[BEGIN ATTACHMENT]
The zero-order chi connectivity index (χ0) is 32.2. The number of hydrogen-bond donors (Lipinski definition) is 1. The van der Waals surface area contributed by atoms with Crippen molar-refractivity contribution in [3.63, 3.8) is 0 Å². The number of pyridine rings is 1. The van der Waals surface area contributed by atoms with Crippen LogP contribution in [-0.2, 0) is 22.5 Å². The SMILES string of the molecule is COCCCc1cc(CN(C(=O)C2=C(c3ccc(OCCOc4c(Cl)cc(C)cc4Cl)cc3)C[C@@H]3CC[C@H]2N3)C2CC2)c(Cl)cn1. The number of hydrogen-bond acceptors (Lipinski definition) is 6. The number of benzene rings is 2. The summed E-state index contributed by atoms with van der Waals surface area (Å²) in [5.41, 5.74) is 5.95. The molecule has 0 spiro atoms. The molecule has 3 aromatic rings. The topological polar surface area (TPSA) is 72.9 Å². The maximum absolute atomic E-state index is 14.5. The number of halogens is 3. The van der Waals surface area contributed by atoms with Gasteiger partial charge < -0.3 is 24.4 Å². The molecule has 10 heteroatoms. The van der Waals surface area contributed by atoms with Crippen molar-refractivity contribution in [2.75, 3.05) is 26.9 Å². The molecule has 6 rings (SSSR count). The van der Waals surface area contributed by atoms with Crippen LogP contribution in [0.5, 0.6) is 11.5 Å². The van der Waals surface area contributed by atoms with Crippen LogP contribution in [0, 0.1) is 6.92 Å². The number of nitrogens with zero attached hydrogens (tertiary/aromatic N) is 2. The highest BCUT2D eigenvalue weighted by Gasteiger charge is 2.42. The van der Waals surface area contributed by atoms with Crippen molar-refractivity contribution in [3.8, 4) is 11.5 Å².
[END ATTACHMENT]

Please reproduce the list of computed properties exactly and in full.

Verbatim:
The zero-order chi connectivity index (χ0) is 32.2. The number of hydrogen-bond donors (Lipinski definition) is 1. The van der Waals surface area contributed by atoms with Crippen molar-refractivity contribution in [3.63, 3.8) is 0 Å². The number of pyridine rings is 1. The van der Waals surface area contributed by atoms with Crippen LogP contribution in [-0.2, 0) is 22.5 Å². The SMILES string of the molecule is COCCCc1cc(CN(C(=O)C2=C(c3ccc(OCCOc4c(Cl)cc(C)cc4Cl)cc3)C[C@@H]3CC[C@H]2N3)C2CC2)c(Cl)cn1. The number of hydrogen-bond acceptors (Lipinski definition) is 6. The number of benzene rings is 2. The summed E-state index contributed by atoms with van der Waals surface area (Å²) in [5.41, 5.74) is 5.95. The molecule has 0 spiro atoms. The molecule has 3 aromatic rings. The topological polar surface area (TPSA) is 72.9 Å². The maximum absolute atomic E-state index is 14.5. The number of halogens is 3. The van der Waals surface area contributed by atoms with Gasteiger partial charge < -0.3 is 24.4 Å². The molecule has 10 heteroatoms. The van der Waals surface area contributed by atoms with Crippen molar-refractivity contribution in [2.75, 3.05) is 26.9 Å². The molecule has 6 rings (SSSR count). The van der Waals surface area contributed by atoms with Crippen LogP contribution in [0.5, 0.6) is 11.5 Å². The van der Waals surface area contributed by atoms with Crippen LogP contribution in [0, 0.1) is 6.92 Å². The number of nitrogens with zero attached hydrogens (tertiary/aromatic N) is 2. The highest BCUT2D eigenvalue weighted by Gasteiger charge is 2.42. The van der Waals surface area contributed by atoms with Crippen molar-refractivity contribution in [3.8, 4) is 11.5 Å².